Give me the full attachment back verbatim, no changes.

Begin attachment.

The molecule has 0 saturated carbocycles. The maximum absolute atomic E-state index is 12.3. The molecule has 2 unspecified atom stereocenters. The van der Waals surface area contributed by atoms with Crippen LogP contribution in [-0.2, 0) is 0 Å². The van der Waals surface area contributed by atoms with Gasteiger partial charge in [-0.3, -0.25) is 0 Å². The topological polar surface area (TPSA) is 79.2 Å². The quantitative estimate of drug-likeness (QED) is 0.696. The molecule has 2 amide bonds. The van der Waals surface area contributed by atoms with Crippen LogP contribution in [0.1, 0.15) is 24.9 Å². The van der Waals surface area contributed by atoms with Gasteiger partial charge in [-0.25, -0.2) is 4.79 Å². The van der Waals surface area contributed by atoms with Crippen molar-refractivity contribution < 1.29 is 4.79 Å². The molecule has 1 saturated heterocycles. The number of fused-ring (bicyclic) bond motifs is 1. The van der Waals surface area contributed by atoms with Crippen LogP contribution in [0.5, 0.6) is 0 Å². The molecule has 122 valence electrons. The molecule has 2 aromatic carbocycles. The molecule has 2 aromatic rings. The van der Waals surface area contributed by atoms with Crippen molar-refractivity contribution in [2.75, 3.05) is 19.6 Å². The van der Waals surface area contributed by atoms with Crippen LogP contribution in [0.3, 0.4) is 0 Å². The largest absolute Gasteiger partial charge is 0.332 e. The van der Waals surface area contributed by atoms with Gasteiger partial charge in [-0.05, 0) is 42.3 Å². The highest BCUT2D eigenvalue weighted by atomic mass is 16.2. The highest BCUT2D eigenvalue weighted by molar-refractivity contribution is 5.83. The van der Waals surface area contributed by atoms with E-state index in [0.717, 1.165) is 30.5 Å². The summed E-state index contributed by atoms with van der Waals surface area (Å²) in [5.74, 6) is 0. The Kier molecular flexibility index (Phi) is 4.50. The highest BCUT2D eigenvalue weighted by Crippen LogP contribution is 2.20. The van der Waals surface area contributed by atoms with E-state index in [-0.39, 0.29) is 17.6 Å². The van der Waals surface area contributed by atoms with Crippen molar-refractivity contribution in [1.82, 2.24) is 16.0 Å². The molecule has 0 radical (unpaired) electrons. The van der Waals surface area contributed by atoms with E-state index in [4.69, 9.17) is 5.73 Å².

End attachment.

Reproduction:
The molecule has 0 saturated carbocycles. The maximum absolute atomic E-state index is 12.3. The molecule has 2 unspecified atom stereocenters. The van der Waals surface area contributed by atoms with Crippen LogP contribution in [-0.2, 0) is 0 Å². The van der Waals surface area contributed by atoms with Gasteiger partial charge in [-0.3, -0.25) is 0 Å². The topological polar surface area (TPSA) is 79.2 Å². The quantitative estimate of drug-likeness (QED) is 0.696. The molecule has 2 amide bonds. The van der Waals surface area contributed by atoms with Crippen LogP contribution in [0.1, 0.15) is 24.9 Å². The van der Waals surface area contributed by atoms with Gasteiger partial charge in [-0.25, -0.2) is 4.79 Å². The van der Waals surface area contributed by atoms with Crippen molar-refractivity contribution < 1.29 is 4.79 Å². The molecule has 1 saturated heterocycles. The number of fused-ring (bicyclic) bond motifs is 1. The van der Waals surface area contributed by atoms with Crippen LogP contribution in [0.5, 0.6) is 0 Å². The molecule has 122 valence electrons. The molecule has 2 aromatic carbocycles. The molecule has 2 aromatic rings. The van der Waals surface area contributed by atoms with Crippen molar-refractivity contribution in [2.75, 3.05) is 19.6 Å². The van der Waals surface area contributed by atoms with Crippen LogP contribution in [0.3, 0.4) is 0 Å². The largest absolute Gasteiger partial charge is 0.332 e. The van der Waals surface area contributed by atoms with Gasteiger partial charge in [-0.05, 0) is 42.3 Å². The highest BCUT2D eigenvalue weighted by atomic mass is 16.2. The highest BCUT2D eigenvalue weighted by molar-refractivity contribution is 5.83. The van der Waals surface area contributed by atoms with E-state index in [0.717, 1.165) is 30.5 Å². The summed E-state index contributed by atoms with van der Waals surface area (Å²) in [5.74, 6) is 0. The Kier molecular flexibility index (Phi) is 4.50. The highest BCUT2D eigenvalue weighted by Crippen LogP contribution is 2.20. The van der Waals surface area contributed by atoms with E-state index in [-0.39, 0.29) is 17.6 Å². The van der Waals surface area contributed by atoms with Crippen molar-refractivity contribution in [1.82, 2.24) is 16.0 Å². The molecule has 0 radical (unpaired) electrons. The van der Waals surface area contributed by atoms with E-state index in [4.69, 9.17) is 5.73 Å².